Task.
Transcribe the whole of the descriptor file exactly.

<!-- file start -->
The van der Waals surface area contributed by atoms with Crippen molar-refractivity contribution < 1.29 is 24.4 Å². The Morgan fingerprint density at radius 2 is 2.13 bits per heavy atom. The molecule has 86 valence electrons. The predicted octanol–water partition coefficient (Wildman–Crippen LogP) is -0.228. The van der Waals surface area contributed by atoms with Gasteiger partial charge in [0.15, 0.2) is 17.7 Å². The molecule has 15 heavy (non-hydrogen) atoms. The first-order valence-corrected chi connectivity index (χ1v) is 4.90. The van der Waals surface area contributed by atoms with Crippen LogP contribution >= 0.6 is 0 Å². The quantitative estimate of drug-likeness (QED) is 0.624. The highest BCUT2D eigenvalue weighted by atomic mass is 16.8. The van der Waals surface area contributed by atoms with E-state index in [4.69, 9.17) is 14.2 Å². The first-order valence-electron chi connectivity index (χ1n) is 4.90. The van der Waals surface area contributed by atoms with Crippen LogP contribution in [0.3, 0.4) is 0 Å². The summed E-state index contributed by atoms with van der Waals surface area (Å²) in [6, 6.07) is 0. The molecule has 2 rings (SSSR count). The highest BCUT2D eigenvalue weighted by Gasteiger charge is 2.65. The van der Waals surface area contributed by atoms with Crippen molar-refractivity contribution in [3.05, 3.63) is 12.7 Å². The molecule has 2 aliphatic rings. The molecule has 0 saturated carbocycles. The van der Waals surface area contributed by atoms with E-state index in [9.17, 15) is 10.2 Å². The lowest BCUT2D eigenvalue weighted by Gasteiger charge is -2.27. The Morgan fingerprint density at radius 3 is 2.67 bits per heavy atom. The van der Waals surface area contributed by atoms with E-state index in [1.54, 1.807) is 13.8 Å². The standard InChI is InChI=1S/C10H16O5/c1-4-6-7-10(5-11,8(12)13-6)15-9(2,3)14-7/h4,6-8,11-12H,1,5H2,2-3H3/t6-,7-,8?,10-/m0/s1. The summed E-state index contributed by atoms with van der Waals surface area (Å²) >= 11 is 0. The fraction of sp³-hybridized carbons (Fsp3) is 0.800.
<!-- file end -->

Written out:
The van der Waals surface area contributed by atoms with Crippen molar-refractivity contribution < 1.29 is 24.4 Å². The Morgan fingerprint density at radius 2 is 2.13 bits per heavy atom. The molecule has 86 valence electrons. The predicted octanol–water partition coefficient (Wildman–Crippen LogP) is -0.228. The van der Waals surface area contributed by atoms with Gasteiger partial charge in [0.15, 0.2) is 17.7 Å². The molecule has 15 heavy (non-hydrogen) atoms. The first-order valence-corrected chi connectivity index (χ1v) is 4.90. The van der Waals surface area contributed by atoms with Crippen LogP contribution >= 0.6 is 0 Å². The quantitative estimate of drug-likeness (QED) is 0.624. The highest BCUT2D eigenvalue weighted by atomic mass is 16.8. The van der Waals surface area contributed by atoms with E-state index in [4.69, 9.17) is 14.2 Å². The first-order valence-electron chi connectivity index (χ1n) is 4.90. The van der Waals surface area contributed by atoms with Crippen LogP contribution in [0.3, 0.4) is 0 Å². The summed E-state index contributed by atoms with van der Waals surface area (Å²) in [6, 6.07) is 0. The molecule has 2 rings (SSSR count). The highest BCUT2D eigenvalue weighted by Gasteiger charge is 2.65. The van der Waals surface area contributed by atoms with Crippen molar-refractivity contribution in [3.05, 3.63) is 12.7 Å². The molecule has 2 aliphatic rings. The molecule has 0 saturated carbocycles. The van der Waals surface area contributed by atoms with E-state index in [9.17, 15) is 10.2 Å². The lowest BCUT2D eigenvalue weighted by Gasteiger charge is -2.27. The Morgan fingerprint density at radius 3 is 2.67 bits per heavy atom. The van der Waals surface area contributed by atoms with E-state index in [1.54, 1.807) is 13.8 Å². The standard InChI is InChI=1S/C10H16O5/c1-4-6-7-10(5-11,8(12)13-6)15-9(2,3)14-7/h4,6-8,11-12H,1,5H2,2-3H3/t6-,7-,8?,10-/m0/s1. The summed E-state index contributed by atoms with van der Waals surface area (Å²) >= 11 is 0. The fraction of sp³-hybridized carbons (Fsp3) is 0.800.